Somerville’s Powder House Circle updated with safer infrastructure

10/13/2021 - Medford/Somerville, MA - The Powder House Circle is pictured on October 13, 2021. Sophie Dolan / The Tufts Daily

The Powder House Circle, a busy intersection in Somerville, was upgraded this summer with lane improvements, bike lanes, updated crosswalks and physical barriers, intending to improve safety and navigability for drivers, cyclists and pedestrians alike.

Located at the intersection of College Avenue, Warner Street, Broadway and Powder House Boulevard, the six-way roundabout has caused frustration among Somerville residents, according to Will Mbah, Somerville city councilor at-large and 2022 mayoral candidate. Powder House Circle has also been the site of several car crashes and has been previously labelled a “high crash intersection” by the City of Somerville. 

Rocco DiRico, executive director of government and communications at Tufts University, expressed what made the intersection unsafe.

“Under the old design, Powder House Circle was confusing and chaotic,” DiRico wrote in an email to the Daily. “It was very difficult for pedestrians and cyclists to navigate.”

Arah Schuur of Somerville Bike Safety, which is an advocacy group dedicated to fighting for safe and separate bike infrastructure for the city, described the previous Powder House Square Circle as a free-for-all.

“There were no demarcations for lanes … no bike lanes … no painted automobile lanes … no flex posts,” Schuur said

Schuur, who regularly bikes through Powder House Circle, felt that the old design was particularly dangerous and life-threatening for cyclists. 

“There was no delineation for bicycles; there was no physical protection,” Schuur said. “You just had to kind of share the space with very aggressive drivers who were also confused.”

Pedestrians also had a hard time safely maneuvering and crossing Powder House Circle. According to Mbah, pedestrians often traveled through lanes of traffic to reach the island in the middle of the roundabout.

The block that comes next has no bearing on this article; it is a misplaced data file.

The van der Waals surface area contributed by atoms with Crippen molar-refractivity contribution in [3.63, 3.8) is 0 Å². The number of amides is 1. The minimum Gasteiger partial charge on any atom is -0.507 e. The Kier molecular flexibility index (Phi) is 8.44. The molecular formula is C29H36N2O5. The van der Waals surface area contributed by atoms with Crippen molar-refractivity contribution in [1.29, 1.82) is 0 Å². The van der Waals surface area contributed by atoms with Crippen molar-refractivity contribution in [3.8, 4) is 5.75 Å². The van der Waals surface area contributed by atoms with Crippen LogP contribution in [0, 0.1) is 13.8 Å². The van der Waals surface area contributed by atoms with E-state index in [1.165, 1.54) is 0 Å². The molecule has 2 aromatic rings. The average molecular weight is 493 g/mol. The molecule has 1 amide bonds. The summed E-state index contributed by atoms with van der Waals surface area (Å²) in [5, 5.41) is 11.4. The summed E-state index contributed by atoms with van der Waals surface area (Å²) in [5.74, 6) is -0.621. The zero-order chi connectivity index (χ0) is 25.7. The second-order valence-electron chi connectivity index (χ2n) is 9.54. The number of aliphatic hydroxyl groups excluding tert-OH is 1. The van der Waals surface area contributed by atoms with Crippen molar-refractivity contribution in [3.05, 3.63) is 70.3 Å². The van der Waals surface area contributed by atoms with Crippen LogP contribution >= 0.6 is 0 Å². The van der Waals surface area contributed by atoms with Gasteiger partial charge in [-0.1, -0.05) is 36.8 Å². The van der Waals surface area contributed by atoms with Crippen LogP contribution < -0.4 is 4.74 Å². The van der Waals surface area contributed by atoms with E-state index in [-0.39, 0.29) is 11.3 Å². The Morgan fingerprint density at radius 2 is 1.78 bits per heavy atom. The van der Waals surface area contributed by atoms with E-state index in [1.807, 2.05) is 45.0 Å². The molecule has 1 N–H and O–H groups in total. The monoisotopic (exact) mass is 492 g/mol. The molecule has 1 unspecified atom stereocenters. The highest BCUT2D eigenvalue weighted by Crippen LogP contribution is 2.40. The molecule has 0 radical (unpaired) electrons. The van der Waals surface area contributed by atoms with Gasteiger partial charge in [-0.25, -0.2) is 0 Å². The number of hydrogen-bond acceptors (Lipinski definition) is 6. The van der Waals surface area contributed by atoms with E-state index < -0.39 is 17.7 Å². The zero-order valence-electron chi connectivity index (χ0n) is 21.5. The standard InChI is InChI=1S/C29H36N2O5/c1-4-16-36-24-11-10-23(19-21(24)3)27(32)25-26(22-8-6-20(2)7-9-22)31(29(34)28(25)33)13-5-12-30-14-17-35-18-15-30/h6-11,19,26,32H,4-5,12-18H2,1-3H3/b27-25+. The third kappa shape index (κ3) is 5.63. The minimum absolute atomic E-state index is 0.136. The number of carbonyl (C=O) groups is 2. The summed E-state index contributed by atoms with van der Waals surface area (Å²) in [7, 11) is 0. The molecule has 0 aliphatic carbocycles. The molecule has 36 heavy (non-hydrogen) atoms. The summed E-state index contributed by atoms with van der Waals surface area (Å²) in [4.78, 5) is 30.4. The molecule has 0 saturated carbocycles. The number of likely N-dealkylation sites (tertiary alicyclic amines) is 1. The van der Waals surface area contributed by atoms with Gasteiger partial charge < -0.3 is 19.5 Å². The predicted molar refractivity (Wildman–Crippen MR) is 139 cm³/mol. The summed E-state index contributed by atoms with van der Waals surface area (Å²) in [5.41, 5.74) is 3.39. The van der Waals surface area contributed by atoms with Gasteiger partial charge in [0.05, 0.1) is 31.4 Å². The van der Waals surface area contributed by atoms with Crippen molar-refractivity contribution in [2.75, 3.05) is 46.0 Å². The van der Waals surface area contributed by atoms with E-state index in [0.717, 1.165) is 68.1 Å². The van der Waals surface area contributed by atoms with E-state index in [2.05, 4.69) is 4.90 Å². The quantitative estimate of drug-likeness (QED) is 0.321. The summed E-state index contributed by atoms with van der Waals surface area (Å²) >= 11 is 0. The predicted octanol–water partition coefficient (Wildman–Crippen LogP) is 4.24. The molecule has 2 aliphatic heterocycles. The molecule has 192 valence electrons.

Additionally, given the location of Powder House Circle, many of the drivers who pass through are commuters or are from out of town.

“They’re coming from another town, going somewhere else and they’re using our streets and our infrastructure just to get through,” Schuur said. “It takes them time to learn.”

Between the confusing lanes, dangerous crosswalks and lack of demarcation, Powder House Circle had been in dire need of renovation. According to an article by the City of Somerville Mobility Committee, an updated Powder House Circle plan has been in the works since 2019

“There were several public meetings when the project was being designed,” DiRico said. “Our students, faculty, and staff had the opportunity to give the City their input.”

The City of Somerville finally broke ground on the renovations this past summer. 

The additions to the intersection include shortened crosswalks, flex posts, renovated bus stops, protected bike lanes, curb extensions and painted vehicle lanes. 

Based on feedback from the community, Mbah reported that the changes have made the roundabout safer for pedestrians, cyclists and drivers. One of the most notable changes to Powder House Circle is the change from three vehicle lanes to one.

“It has also simplified the vehicle traffic that travels through the roundabout,” Mbah wrote in an email to the Daily. “The expanded medians make it clear that the circle is for single lane traffic, whereas before there were frequently two lanes of vehicles travelling through the circle.”  

According to Schuur, the decrease in the number of vehicle lanes in combination with the squaring off of turns also encourages drivers to slow down, and the protected and lineated bike lanes have made Powder House Circle safer for cyclists.

“Separating bicycles from cars is the primary safety improvement, along with reducing the speed of cars,” Schuur said.

Students and faculty have welcomed the changes to the rotary.

“The shortened crosswalks and protected bike lanes will make it much easier for students to get to and from Davis Square,” DiRico said.

Mbah discussed next steps for future renovations in Somerville’s narrow streets and highly trafficked areas. He is a founding member of the Somerville Alliance for Safe Streets and is passionate about making Somerville’s streets safe for individuals with disabilities. 

“Many of our sidewalks are outdated and difficult to navigate for people with disabilities, especially those that use a device to help them travel or are visually impaired,” Mbah said. “Our next step should be to make sure this roundabout and all streets and sidewalks in Somerville are safe for this community.”


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